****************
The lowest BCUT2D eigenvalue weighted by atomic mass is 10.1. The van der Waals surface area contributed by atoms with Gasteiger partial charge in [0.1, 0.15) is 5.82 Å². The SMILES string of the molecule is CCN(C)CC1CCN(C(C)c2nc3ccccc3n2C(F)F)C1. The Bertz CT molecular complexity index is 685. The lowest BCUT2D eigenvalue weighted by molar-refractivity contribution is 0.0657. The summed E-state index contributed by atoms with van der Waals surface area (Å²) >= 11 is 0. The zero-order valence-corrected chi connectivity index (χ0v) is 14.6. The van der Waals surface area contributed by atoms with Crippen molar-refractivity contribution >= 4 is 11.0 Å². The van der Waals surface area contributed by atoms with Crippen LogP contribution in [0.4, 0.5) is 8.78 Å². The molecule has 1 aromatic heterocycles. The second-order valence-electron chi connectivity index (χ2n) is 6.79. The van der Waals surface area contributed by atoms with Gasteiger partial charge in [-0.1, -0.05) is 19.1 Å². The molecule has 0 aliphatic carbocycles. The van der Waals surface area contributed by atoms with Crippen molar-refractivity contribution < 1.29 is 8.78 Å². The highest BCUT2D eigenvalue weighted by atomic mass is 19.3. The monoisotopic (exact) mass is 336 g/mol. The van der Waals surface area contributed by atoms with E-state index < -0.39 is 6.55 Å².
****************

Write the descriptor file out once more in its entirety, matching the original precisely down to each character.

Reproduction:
The lowest BCUT2D eigenvalue weighted by atomic mass is 10.1. The van der Waals surface area contributed by atoms with Gasteiger partial charge in [0.1, 0.15) is 5.82 Å². The SMILES string of the molecule is CCN(C)CC1CCN(C(C)c2nc3ccccc3n2C(F)F)C1. The Bertz CT molecular complexity index is 685. The lowest BCUT2D eigenvalue weighted by molar-refractivity contribution is 0.0657. The summed E-state index contributed by atoms with van der Waals surface area (Å²) >= 11 is 0. The zero-order valence-corrected chi connectivity index (χ0v) is 14.6. The van der Waals surface area contributed by atoms with Crippen molar-refractivity contribution >= 4 is 11.0 Å². The van der Waals surface area contributed by atoms with Crippen LogP contribution in [0.4, 0.5) is 8.78 Å². The molecule has 1 aromatic heterocycles. The second-order valence-electron chi connectivity index (χ2n) is 6.79. The van der Waals surface area contributed by atoms with Gasteiger partial charge in [-0.1, -0.05) is 19.1 Å². The molecule has 0 aliphatic carbocycles. The van der Waals surface area contributed by atoms with Crippen molar-refractivity contribution < 1.29 is 8.78 Å². The highest BCUT2D eigenvalue weighted by atomic mass is 19.3. The monoisotopic (exact) mass is 336 g/mol. The van der Waals surface area contributed by atoms with E-state index < -0.39 is 6.55 Å².